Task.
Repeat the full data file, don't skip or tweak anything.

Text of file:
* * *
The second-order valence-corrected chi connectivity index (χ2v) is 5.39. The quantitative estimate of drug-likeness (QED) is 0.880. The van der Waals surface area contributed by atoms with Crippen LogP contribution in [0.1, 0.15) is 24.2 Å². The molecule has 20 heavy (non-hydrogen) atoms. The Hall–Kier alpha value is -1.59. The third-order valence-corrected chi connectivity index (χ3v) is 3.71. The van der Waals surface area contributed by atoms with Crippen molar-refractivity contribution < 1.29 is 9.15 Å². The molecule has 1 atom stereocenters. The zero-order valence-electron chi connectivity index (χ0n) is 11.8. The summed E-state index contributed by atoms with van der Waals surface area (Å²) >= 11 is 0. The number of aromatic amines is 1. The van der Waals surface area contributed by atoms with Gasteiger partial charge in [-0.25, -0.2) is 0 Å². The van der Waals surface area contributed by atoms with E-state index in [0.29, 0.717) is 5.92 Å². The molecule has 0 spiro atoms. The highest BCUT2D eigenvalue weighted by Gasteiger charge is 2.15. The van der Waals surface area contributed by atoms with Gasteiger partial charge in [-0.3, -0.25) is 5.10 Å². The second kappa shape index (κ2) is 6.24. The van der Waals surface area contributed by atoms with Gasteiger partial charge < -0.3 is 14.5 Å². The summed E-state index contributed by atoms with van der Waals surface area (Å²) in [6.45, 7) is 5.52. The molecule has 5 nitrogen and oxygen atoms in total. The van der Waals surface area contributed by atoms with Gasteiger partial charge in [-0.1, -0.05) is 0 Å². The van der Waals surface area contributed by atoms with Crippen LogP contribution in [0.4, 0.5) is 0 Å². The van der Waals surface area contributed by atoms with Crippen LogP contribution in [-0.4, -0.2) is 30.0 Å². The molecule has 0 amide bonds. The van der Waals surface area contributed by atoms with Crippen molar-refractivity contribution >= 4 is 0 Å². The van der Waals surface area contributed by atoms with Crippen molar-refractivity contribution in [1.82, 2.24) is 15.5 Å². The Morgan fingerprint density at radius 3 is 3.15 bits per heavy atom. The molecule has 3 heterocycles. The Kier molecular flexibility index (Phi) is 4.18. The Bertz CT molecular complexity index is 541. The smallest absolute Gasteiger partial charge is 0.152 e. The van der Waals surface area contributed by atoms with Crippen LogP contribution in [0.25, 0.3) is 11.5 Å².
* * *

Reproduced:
The second-order valence-corrected chi connectivity index (χ2v) is 5.39. The quantitative estimate of drug-likeness (QED) is 0.880. The van der Waals surface area contributed by atoms with Crippen LogP contribution in [0.1, 0.15) is 24.2 Å². The molecule has 20 heavy (non-hydrogen) atoms. The Hall–Kier alpha value is -1.59. The third-order valence-corrected chi connectivity index (χ3v) is 3.71. The van der Waals surface area contributed by atoms with Crippen molar-refractivity contribution < 1.29 is 9.15 Å². The molecule has 1 atom stereocenters. The zero-order valence-electron chi connectivity index (χ0n) is 11.8. The summed E-state index contributed by atoms with van der Waals surface area (Å²) >= 11 is 0. The number of aromatic amines is 1. The van der Waals surface area contributed by atoms with Gasteiger partial charge in [-0.25, -0.2) is 0 Å². The van der Waals surface area contributed by atoms with E-state index in [0.29, 0.717) is 5.92 Å². The molecule has 0 spiro atoms. The highest BCUT2D eigenvalue weighted by Gasteiger charge is 2.15. The van der Waals surface area contributed by atoms with Gasteiger partial charge in [-0.3, -0.25) is 5.10 Å². The second kappa shape index (κ2) is 6.24. The van der Waals surface area contributed by atoms with Gasteiger partial charge < -0.3 is 14.5 Å². The summed E-state index contributed by atoms with van der Waals surface area (Å²) in [6.45, 7) is 5.52. The molecule has 5 nitrogen and oxygen atoms in total. The van der Waals surface area contributed by atoms with Gasteiger partial charge in [-0.1, -0.05) is 0 Å². The van der Waals surface area contributed by atoms with Crippen LogP contribution in [0.4, 0.5) is 0 Å². The van der Waals surface area contributed by atoms with Crippen LogP contribution in [-0.4, -0.2) is 30.0 Å². The molecule has 0 amide bonds. The van der Waals surface area contributed by atoms with Crippen molar-refractivity contribution >= 4 is 0 Å². The van der Waals surface area contributed by atoms with Crippen molar-refractivity contribution in [1.82, 2.24) is 15.5 Å². The Morgan fingerprint density at radius 3 is 3.15 bits per heavy atom. The molecule has 3 heterocycles. The Kier molecular flexibility index (Phi) is 4.18. The Bertz CT molecular complexity index is 541. The smallest absolute Gasteiger partial charge is 0.152 e. The van der Waals surface area contributed by atoms with Crippen LogP contribution in [0.25, 0.3) is 11.5 Å².